Xi, Modi and the Thucydides Trap


This is the Thucydides Trap with a twist. An emerging power, China, has risen and India, once the established power, is emerging. The world’s attention may be focused on the handshake and meeting of two Korean leaders but another summit is taking place that also has the potential to transform global politics. India’s prime minister Narendra Modi and China’s president Xi Jinping will also shake hands to the clicking and whirling of the cameras before heading for talks in a Wuhan villa which was a favourite haunt of Mao Zedong.

Situated on t the bank of the East Lake, the villa is sheltered by pine, bamboo and plum trees. Picturesque? Certainly. Conducive to success? Hopefully. But what is success?  As in Korea, the location is highly symbolic. Wuhan is a city located in central China on the Yangtse river and is a massive transport hub. The “Chicago of China” symbolizes China’s commercial clout. Trade matters.  Growing at nearly three times the pace of US-China, trade between China and India is blossoming.

Tariff threats against China and growing protectionism in the US, has been one of the drivers of a summit that prides itself on its informality.

Important yes, but that is not why they are meeting. The Doklam military standoff between Indian and Chinese troops in their border’s Sikkim sector is the real reason. India and China seemed clutched in a deadly embrace last year in their most serious border crisis in the last three decadesChina’s media was issuing near-daily threats of war, as both sides built up forces on the edge of the tiny kingdom of Bhutan.  China has since built up its forces there, while India has increased its own presence. It may be a rocky outcrop, but militarily it resembles a tinder box.

Like events on the Korean peninsula, it seemed highly unlikely that Modi and Xi would be meeting at an informal summit. After the border dispute was defused, not, however, resolved, in August, Modi and Xi used the Brics summit in September, alongside the leaders of Russia, Brazil and South Africa, to establish what in China is called a contact mechanism. Basically, an agreement to meet and discuss issues.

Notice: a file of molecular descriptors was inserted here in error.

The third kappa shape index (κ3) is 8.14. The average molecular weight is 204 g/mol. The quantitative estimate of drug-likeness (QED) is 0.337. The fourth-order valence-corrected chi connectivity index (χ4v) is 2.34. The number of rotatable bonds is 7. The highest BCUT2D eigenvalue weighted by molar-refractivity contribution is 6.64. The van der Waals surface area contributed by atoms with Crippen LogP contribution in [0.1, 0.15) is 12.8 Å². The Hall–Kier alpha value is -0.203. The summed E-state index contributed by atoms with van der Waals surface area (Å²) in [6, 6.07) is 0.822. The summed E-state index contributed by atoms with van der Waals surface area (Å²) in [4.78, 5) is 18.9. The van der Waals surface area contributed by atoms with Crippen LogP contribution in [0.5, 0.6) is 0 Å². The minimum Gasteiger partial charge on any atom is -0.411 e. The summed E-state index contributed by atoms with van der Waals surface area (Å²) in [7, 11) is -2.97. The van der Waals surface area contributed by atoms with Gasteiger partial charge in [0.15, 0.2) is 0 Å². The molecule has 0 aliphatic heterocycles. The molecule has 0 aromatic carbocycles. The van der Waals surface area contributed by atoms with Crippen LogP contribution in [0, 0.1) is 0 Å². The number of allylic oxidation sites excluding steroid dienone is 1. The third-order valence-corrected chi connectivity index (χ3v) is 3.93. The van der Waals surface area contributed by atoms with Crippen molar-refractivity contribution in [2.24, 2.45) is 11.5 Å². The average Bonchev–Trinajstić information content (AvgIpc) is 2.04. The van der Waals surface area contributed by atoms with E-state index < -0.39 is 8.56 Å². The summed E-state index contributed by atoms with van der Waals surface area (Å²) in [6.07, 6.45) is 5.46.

A flurry of high-level visits to China followed, including by India’s foreign secretary, national security adviser, foreign minister and defence minister.

China is a dry land, with inadequate water resources. Much of its limited supply originates in Tibet making the autonomous region in China an area of strategic importance. In February, the Indian government sent out a private note asking officials to keep away from events marking the 60th anniversary of the Dalai Lama’s exile, to India, from Tibet. This was greatly appreciated in Beijing.

China’s Belt and Road Initiative, which India has not endorsed and is viewed with deep suspicion in New Delhi, has been a contentious issue between the two countries. China views the Indo-Pacific strategy involving what is called the quad; Japan, India, Australia and the US with equal suspicion.

Korea too plays a role as India believes that Beijing will improve ties both with Washington, if the North Korean crisis is dealt with, and with Moscow, because of the rupture in West-Russia relations. All this, India believes would be at its cost.

India is also responding on the sea to what it believes is China’s maritime encroachment. Djibouti, on the Horn of Africa, now hosts a Chinese base and Beijing is deepening its involvement in the island nations to India’s south.

The Indian navy has recently signed agreements giving it access to the facilities of the United States, France and Oman.

Back to the Thucydides trap, where an emerging power threatens an established one. Normally applied to China-US ties it is a factor in New Delhi’s and Beijing’s thinking. While Chinese trade and military might are more powerful than India’s, India does view itself as the established if not de facto power in the region. In the West, people see the world as changing. In the East, it has changed. Xi and Modi are meeting to discuss ways to better manage this change.  One other aspect of this meeting needs to be mentioned. Not since 1945, has a meeting of such potential significance between powerful rivals taken place without the direct or indirect involvement of the US.

Tom Clifford, now in China, worked in Qatar with Gulf Times from 1989-1992 and covered the Gulf War for Irish and Canadian newspapers as well as for other media organizations.